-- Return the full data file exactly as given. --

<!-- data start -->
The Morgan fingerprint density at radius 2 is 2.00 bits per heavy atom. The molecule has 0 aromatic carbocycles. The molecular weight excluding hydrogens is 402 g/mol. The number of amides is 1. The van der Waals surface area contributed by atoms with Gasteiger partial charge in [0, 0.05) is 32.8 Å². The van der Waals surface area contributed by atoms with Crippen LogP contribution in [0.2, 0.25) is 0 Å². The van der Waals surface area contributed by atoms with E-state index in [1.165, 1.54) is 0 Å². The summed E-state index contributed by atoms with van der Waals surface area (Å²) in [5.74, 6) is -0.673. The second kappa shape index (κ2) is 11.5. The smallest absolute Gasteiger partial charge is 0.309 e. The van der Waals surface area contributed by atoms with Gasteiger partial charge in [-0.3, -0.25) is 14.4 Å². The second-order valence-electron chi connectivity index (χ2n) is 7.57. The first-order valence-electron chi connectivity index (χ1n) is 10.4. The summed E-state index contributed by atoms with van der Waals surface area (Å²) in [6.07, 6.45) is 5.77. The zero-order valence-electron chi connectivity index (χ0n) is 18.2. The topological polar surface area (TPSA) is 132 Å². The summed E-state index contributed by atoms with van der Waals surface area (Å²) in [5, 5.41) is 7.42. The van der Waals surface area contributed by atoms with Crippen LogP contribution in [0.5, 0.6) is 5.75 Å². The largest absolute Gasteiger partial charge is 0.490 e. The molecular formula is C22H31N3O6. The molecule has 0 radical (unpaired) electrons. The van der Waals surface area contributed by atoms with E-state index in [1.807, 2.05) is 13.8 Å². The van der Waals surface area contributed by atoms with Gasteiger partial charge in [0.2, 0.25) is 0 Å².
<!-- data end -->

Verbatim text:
The Morgan fingerprint density at radius 2 is 2.00 bits per heavy atom. The molecule has 0 aromatic carbocycles. The molecular weight excluding hydrogens is 402 g/mol. The number of amides is 1. The van der Waals surface area contributed by atoms with Gasteiger partial charge in [0, 0.05) is 32.8 Å². The van der Waals surface area contributed by atoms with Crippen LogP contribution in [0.2, 0.25) is 0 Å². The van der Waals surface area contributed by atoms with E-state index in [1.165, 1.54) is 0 Å². The summed E-state index contributed by atoms with van der Waals surface area (Å²) in [5.74, 6) is -0.673. The second kappa shape index (κ2) is 11.5. The smallest absolute Gasteiger partial charge is 0.309 e. The van der Waals surface area contributed by atoms with Gasteiger partial charge in [-0.3, -0.25) is 14.4 Å². The second-order valence-electron chi connectivity index (χ2n) is 7.57. The first-order valence-electron chi connectivity index (χ1n) is 10.4. The summed E-state index contributed by atoms with van der Waals surface area (Å²) in [6.07, 6.45) is 5.77. The zero-order valence-electron chi connectivity index (χ0n) is 18.2. The topological polar surface area (TPSA) is 132 Å². The summed E-state index contributed by atoms with van der Waals surface area (Å²) in [5, 5.41) is 7.42. The van der Waals surface area contributed by atoms with Crippen LogP contribution in [0.5, 0.6) is 5.75 Å². The largest absolute Gasteiger partial charge is 0.490 e. The molecular formula is C22H31N3O6. The molecule has 0 radical (unpaired) electrons. The van der Waals surface area contributed by atoms with E-state index in [1.807, 2.05) is 13.8 Å². The van der Waals surface area contributed by atoms with Gasteiger partial charge in [0.2, 0.25) is 0 Å².